The quantum theory of the atom tells us that we cannot say exactly where an electron in an atom will be at any particular moment; we can speak only of the probability of finding an electron at a particular point. So the precise orbits shown in the Rutherford model of Figure 1 misrepresent the arrangement of electrons about
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4.4 Self-assessment questions and problems

SAQ 25

Find the distance between the numbers 2 − i and 1 + 3i.

Answer

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1.5 Exercises

Exercise 1

A vector a has magnitude |a| = 7 and direction θ = −70°. Calculate the component form of a, giving the components correct to two decimal places.

<
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1.3.5 Journals

Journals and articles written by academics or experts are an excellent source of information. Journals are usually published monthly or quarterly, and contain a selection of articles providing details of recent research. Often they will also contain reviews of relevant books. They are usually published more quickly than books, and so are often more up to date.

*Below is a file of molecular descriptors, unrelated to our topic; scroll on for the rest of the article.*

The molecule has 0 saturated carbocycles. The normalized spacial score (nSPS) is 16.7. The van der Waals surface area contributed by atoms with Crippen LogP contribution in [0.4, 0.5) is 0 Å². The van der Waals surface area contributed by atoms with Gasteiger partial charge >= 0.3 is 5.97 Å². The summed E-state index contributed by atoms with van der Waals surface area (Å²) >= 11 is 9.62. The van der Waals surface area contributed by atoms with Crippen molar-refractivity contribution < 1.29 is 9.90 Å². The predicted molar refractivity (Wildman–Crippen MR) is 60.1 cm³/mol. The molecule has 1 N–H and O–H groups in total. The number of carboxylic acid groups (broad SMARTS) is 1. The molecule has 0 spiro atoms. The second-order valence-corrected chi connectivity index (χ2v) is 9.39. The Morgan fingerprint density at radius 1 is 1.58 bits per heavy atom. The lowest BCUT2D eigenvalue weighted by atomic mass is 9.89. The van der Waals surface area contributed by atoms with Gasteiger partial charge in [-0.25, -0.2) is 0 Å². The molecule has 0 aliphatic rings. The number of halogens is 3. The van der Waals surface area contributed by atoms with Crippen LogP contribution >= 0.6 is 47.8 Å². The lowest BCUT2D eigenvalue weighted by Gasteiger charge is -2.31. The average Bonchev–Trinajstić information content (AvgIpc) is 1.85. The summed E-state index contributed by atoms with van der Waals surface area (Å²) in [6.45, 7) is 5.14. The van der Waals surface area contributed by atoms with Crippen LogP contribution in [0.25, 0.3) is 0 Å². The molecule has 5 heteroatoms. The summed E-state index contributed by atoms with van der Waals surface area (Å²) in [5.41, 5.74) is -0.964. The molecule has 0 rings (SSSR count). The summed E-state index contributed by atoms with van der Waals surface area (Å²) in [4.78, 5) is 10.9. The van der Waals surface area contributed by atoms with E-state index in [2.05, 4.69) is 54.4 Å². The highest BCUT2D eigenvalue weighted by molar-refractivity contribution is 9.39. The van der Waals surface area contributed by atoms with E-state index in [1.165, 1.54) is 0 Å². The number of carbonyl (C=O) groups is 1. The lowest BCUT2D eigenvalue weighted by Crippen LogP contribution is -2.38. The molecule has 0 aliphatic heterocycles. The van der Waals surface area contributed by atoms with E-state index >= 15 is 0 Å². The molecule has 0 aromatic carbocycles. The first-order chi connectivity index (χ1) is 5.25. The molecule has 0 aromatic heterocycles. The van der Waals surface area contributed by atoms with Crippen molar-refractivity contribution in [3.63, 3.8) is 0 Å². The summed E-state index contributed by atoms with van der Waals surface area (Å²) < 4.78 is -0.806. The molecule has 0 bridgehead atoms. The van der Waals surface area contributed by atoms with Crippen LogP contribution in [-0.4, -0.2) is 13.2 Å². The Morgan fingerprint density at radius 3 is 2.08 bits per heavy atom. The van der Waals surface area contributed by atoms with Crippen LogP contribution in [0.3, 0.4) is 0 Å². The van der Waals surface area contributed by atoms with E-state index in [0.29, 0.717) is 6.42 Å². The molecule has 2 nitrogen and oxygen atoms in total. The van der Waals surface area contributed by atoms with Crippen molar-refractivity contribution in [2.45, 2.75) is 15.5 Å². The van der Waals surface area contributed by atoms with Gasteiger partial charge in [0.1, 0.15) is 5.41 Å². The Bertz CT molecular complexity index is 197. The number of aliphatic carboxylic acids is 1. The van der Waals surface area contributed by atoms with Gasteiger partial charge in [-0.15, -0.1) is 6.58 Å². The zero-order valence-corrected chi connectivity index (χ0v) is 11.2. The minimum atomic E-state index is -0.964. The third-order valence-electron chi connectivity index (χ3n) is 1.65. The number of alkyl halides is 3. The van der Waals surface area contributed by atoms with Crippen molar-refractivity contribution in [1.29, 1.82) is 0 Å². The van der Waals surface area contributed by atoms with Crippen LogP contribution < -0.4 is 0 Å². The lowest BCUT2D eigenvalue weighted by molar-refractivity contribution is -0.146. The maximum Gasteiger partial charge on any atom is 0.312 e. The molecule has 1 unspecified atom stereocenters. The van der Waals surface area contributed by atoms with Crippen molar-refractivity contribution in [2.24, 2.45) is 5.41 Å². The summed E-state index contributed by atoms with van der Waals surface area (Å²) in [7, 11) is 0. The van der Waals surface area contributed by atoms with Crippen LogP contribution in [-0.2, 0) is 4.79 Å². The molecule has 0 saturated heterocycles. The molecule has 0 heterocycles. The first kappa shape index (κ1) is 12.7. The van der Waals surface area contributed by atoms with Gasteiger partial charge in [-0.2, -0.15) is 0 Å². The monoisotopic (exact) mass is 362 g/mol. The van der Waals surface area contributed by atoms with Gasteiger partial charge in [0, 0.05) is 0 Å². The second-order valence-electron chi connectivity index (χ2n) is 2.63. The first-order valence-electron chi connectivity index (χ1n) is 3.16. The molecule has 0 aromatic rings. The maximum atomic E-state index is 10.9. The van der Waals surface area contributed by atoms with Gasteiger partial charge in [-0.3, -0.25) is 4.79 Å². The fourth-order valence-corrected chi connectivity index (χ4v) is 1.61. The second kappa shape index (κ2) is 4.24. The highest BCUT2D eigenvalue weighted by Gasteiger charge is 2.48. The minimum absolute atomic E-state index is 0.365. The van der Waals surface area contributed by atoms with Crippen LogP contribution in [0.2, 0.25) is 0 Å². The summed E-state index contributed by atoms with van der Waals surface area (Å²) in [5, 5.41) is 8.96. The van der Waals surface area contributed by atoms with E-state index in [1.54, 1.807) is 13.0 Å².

To access content of journals, most publishers require a subscription. There are, however, some journals which you can freely ac
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6.3 The role of active citizens and communities

Few people agree that individuals should take the main responsibility for tackling environmental issues. For example, in a 2007 poll of over 2000 UK citizens, 70% agreed that the government should take a lead in combating climate change, even if it means using the law to change people's behaviour. However, over 60% disagreed that there was nothing they could do to avert climate change and over half agreed that they would do more if others did more too, although 40% thought that recycling was